Brokers differ from agents.  Brokers are generally professionals that operate independently of the firms that provide the products that they sell including Insurance Brokers, Mortgage Brokers and others.  This independence can be good for consumers and different risks.


Mortgage brokers for surety bonds guarantee consumers a minimum level of protection against fraud, legal representation and professional competence.  Most states require mortgage brokers as a condition of their licensing process.  The surety bond requirements vary by state but generally are between $10,000 and $50,000.  These bonds allow the state and consumers a minimum amount to recoup expenses, fines and minor damages for failures by the broker to adhere to the laws of their state, including consumer protection laws against such things as pressure sales tactics, disclosure failures, unnecessary or exhorbitant fees and even instances of fraud.
These brokers are no substitute for errors & omissions or professional liability insurance.  They are also no substitute for crime or fiduciary coverage.
The premiums vary by the bond amount and the credit worthiness of the applicant.  Newer firms can generally expect to pay more than more established firms of the same size.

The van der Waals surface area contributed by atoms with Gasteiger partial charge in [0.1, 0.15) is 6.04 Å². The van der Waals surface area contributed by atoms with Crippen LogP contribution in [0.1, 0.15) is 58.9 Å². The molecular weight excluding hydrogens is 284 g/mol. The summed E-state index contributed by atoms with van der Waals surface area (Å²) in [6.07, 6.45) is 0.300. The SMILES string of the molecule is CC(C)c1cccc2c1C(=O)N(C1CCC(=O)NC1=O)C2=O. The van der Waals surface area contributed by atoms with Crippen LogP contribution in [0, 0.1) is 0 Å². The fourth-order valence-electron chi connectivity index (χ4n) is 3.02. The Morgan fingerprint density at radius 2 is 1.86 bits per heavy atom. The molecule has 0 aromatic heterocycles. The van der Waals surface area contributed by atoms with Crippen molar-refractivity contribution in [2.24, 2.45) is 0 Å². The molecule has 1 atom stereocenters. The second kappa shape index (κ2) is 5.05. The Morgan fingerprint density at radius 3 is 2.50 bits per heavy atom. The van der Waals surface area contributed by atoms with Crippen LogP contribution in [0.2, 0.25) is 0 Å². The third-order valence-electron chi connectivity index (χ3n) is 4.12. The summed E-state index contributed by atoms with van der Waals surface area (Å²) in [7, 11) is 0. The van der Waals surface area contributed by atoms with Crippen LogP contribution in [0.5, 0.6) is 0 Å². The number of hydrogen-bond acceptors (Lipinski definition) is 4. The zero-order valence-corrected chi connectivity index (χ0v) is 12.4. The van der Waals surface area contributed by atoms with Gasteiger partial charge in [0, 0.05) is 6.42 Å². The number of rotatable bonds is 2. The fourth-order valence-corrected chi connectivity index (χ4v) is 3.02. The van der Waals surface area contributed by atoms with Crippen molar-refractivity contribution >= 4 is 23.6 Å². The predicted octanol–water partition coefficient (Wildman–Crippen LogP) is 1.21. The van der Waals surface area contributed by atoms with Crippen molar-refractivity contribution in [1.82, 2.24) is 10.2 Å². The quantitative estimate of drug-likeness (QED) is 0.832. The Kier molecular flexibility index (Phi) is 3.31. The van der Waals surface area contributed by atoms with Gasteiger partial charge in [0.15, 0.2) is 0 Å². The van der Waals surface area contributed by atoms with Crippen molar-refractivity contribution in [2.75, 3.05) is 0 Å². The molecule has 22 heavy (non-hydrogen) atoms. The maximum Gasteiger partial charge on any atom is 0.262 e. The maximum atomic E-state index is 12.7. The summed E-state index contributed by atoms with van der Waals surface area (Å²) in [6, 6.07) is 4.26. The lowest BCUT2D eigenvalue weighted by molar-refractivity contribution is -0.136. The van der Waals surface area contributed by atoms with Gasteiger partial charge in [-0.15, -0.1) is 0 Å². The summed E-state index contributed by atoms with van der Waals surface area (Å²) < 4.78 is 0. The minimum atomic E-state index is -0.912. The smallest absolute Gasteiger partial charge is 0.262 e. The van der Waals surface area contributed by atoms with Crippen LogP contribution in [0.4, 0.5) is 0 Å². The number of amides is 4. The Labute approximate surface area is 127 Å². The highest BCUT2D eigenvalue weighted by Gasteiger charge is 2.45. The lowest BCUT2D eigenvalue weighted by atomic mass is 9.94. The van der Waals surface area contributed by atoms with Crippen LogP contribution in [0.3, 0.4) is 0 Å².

Like mortgage brokers, insurance brokers are required to obtain and maintain a surety bond in most states.  Insurance brokers for suretyinsurance-broker-bond bonds provide guarantees on a minimum amount of protection to consumers and state governments that the insurance broker properly accounts for insurance premiums and as a protection against fraud or unethical behavior by the broker.  Likewise, they also provide modest alternative protection to insurers that sell insurance products through independent brokers.
Like all surety bonds, the bonded insurance broker is liable to the surety bonding company up to the bond limit.  The premiums vary by the size of the insurance brokerage firm.  Insurance brokers with less attractive credit experience are likely to pay more than other brokers with better credit.


Like previous examples, surety bonds for surplus lines insurance brokers are required by most states.  These bonds ensure consumers and state governments that the broker will adhere to state laws and handle money and disclosure issues in an ethical manner and as perscribed by law.  Consumers that purchase insurance from these insurance companies can be more vulnerable to financial loss than other consumers that purchase through admitted insurers.  Non-admitted or surplus lines insurance companies are not subject to the same financial guarantee laws and remedies of other insurers, so the disclosure duties of surplus lines insurance brokers are different than other standard retail brokers.  Likewise, these brokers are required to collect additional taxes and fees in addition to the policy premium and pay these to the necessary parties in that state.


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